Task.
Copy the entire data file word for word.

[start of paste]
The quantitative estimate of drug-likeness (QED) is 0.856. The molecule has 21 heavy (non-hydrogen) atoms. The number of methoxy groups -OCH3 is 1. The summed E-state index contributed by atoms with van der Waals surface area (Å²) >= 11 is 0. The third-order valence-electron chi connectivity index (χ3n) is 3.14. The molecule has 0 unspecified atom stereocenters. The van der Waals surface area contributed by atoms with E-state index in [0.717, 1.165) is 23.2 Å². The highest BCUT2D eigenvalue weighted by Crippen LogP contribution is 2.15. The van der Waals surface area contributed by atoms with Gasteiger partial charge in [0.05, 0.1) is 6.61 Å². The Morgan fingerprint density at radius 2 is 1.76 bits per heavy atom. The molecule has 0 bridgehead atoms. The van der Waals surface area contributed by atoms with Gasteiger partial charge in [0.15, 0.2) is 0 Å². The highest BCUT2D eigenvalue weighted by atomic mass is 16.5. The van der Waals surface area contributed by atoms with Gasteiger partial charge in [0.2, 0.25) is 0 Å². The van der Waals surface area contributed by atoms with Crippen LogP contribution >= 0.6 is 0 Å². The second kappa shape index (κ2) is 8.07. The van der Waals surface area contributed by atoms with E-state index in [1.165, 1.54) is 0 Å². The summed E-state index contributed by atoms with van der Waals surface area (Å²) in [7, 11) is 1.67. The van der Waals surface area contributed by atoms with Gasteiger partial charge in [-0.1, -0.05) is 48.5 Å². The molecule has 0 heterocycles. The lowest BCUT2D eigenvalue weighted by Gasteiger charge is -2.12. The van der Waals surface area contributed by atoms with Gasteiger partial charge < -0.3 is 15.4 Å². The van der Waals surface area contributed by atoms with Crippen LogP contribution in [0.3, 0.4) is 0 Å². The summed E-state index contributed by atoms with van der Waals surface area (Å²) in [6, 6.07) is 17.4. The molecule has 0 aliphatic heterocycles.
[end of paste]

The quantitative estimate of drug-likeness (QED) is 0.856. The molecule has 21 heavy (non-hydrogen) atoms. The number of methoxy groups -OCH3 is 1. The summed E-state index contributed by atoms with van der Waals surface area (Å²) >= 11 is 0. The third-order valence-electron chi connectivity index (χ3n) is 3.14. The molecule has 0 unspecified atom stereocenters. The van der Waals surface area contributed by atoms with E-state index in [0.717, 1.165) is 23.2 Å². The highest BCUT2D eigenvalue weighted by Crippen LogP contribution is 2.15. The van der Waals surface area contributed by atoms with Gasteiger partial charge in [0.05, 0.1) is 6.61 Å². The Morgan fingerprint density at radius 2 is 1.76 bits per heavy atom. The molecule has 0 bridgehead atoms. The van der Waals surface area contributed by atoms with Gasteiger partial charge in [0.15, 0.2) is 0 Å². The highest BCUT2D eigenvalue weighted by atomic mass is 16.5. The van der Waals surface area contributed by atoms with Gasteiger partial charge in [0.2, 0.25) is 0 Å². The van der Waals surface area contributed by atoms with Crippen LogP contribution >= 0.6 is 0 Å². The second kappa shape index (κ2) is 8.07. The van der Waals surface area contributed by atoms with E-state index in [1.165, 1.54) is 0 Å². The summed E-state index contributed by atoms with van der Waals surface area (Å²) in [7, 11) is 1.67. The van der Waals surface area contributed by atoms with Gasteiger partial charge in [-0.1, -0.05) is 48.5 Å². The molecule has 0 heterocycles. The lowest BCUT2D eigenvalue weighted by Gasteiger charge is -2.12. The van der Waals surface area contributed by atoms with Gasteiger partial charge < -0.3 is 15.4 Å². The van der Waals surface area contributed by atoms with Crippen LogP contribution in [0.3, 0.4) is 0 Å². The summed E-state index contributed by atoms with van der Waals surface area (Å²) in [6, 6.07) is 17.4. The molecule has 0 aliphatic heterocycles.